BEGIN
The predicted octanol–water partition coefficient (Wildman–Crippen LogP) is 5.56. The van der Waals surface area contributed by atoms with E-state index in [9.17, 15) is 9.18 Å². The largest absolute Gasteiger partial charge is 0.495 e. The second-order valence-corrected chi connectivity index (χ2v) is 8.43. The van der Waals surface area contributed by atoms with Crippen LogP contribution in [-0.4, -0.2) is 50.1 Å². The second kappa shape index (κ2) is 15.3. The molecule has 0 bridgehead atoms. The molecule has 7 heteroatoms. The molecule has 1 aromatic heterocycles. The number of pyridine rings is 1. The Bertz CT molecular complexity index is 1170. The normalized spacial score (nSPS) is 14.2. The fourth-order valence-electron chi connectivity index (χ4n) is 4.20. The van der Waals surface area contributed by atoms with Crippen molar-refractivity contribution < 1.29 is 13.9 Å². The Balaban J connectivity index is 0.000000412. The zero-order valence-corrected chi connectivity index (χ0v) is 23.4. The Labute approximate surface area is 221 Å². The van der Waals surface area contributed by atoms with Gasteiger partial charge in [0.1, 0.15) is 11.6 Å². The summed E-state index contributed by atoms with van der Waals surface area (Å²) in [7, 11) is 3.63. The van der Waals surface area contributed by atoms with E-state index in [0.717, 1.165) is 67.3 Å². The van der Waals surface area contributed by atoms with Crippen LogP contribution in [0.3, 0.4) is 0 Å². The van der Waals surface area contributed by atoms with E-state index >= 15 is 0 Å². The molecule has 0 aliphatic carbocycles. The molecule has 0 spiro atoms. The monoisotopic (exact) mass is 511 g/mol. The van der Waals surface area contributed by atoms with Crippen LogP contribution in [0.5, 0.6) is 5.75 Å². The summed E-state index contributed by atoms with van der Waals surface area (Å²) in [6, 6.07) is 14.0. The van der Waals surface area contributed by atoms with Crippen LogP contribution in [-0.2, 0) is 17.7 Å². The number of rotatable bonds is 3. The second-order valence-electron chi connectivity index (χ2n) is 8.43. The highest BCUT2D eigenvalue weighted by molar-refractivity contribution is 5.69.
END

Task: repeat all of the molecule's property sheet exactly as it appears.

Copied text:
The predicted octanol–water partition coefficient (Wildman–Crippen LogP) is 5.56. The van der Waals surface area contributed by atoms with E-state index in [9.17, 15) is 9.18 Å². The largest absolute Gasteiger partial charge is 0.495 e. The second-order valence-corrected chi connectivity index (χ2v) is 8.43. The van der Waals surface area contributed by atoms with Crippen LogP contribution in [-0.4, -0.2) is 50.1 Å². The second kappa shape index (κ2) is 15.3. The molecule has 0 bridgehead atoms. The molecule has 7 heteroatoms. The molecule has 1 aromatic heterocycles. The number of pyridine rings is 1. The Bertz CT molecular complexity index is 1170. The normalized spacial score (nSPS) is 14.2. The fourth-order valence-electron chi connectivity index (χ4n) is 4.20. The van der Waals surface area contributed by atoms with Crippen molar-refractivity contribution < 1.29 is 13.9 Å². The Balaban J connectivity index is 0.000000412. The zero-order valence-corrected chi connectivity index (χ0v) is 23.4. The Labute approximate surface area is 221 Å². The van der Waals surface area contributed by atoms with Gasteiger partial charge in [0.1, 0.15) is 11.6 Å². The summed E-state index contributed by atoms with van der Waals surface area (Å²) in [7, 11) is 3.63. The van der Waals surface area contributed by atoms with E-state index in [0.717, 1.165) is 67.3 Å². The van der Waals surface area contributed by atoms with Crippen LogP contribution in [0.3, 0.4) is 0 Å². The van der Waals surface area contributed by atoms with E-state index >= 15 is 0 Å². The molecule has 0 aliphatic carbocycles. The molecule has 0 spiro atoms. The monoisotopic (exact) mass is 511 g/mol. The van der Waals surface area contributed by atoms with Crippen LogP contribution in [0.5, 0.6) is 5.75 Å². The summed E-state index contributed by atoms with van der Waals surface area (Å²) in [6, 6.07) is 14.0. The van der Waals surface area contributed by atoms with Crippen LogP contribution in [-0.2, 0) is 17.7 Å². The number of rotatable bonds is 3. The second-order valence-electron chi connectivity index (χ2n) is 8.43. The highest BCUT2D eigenvalue weighted by molar-refractivity contribution is 5.69.